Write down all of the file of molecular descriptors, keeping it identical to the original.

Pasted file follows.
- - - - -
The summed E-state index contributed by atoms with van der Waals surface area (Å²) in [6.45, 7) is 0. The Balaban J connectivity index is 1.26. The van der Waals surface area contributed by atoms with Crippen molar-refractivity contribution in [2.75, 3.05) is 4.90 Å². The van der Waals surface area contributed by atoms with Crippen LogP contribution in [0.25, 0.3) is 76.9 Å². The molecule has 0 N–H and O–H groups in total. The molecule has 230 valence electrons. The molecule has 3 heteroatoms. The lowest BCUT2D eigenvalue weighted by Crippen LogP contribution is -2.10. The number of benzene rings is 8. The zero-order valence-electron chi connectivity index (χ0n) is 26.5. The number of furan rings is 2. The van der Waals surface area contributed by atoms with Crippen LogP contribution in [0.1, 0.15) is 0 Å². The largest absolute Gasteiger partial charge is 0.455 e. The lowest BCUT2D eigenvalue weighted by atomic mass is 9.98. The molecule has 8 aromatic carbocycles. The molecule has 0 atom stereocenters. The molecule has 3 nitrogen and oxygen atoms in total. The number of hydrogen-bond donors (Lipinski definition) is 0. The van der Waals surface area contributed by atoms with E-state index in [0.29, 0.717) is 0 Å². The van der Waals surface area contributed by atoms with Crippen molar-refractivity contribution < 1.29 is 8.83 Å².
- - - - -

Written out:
The summed E-state index contributed by atoms with van der Waals surface area (Å²) in [6.45, 7) is 0. The Balaban J connectivity index is 1.26. The van der Waals surface area contributed by atoms with Crippen molar-refractivity contribution in [2.75, 3.05) is 4.90 Å². The van der Waals surface area contributed by atoms with Crippen LogP contribution in [0.25, 0.3) is 76.9 Å². The molecule has 0 N–H and O–H groups in total. The molecule has 230 valence electrons. The molecule has 3 heteroatoms. The lowest BCUT2D eigenvalue weighted by Crippen LogP contribution is -2.10. The number of benzene rings is 8. The zero-order valence-electron chi connectivity index (χ0n) is 26.5. The number of furan rings is 2. The van der Waals surface area contributed by atoms with Crippen LogP contribution in [0.1, 0.15) is 0 Å². The largest absolute Gasteiger partial charge is 0.455 e. The lowest BCUT2D eigenvalue weighted by atomic mass is 9.98. The molecule has 8 aromatic carbocycles. The molecule has 0 atom stereocenters. The molecule has 3 nitrogen and oxygen atoms in total. The number of hydrogen-bond donors (Lipinski definition) is 0. The van der Waals surface area contributed by atoms with E-state index in [0.29, 0.717) is 0 Å². The van der Waals surface area contributed by atoms with Crippen molar-refractivity contribution < 1.29 is 8.83 Å².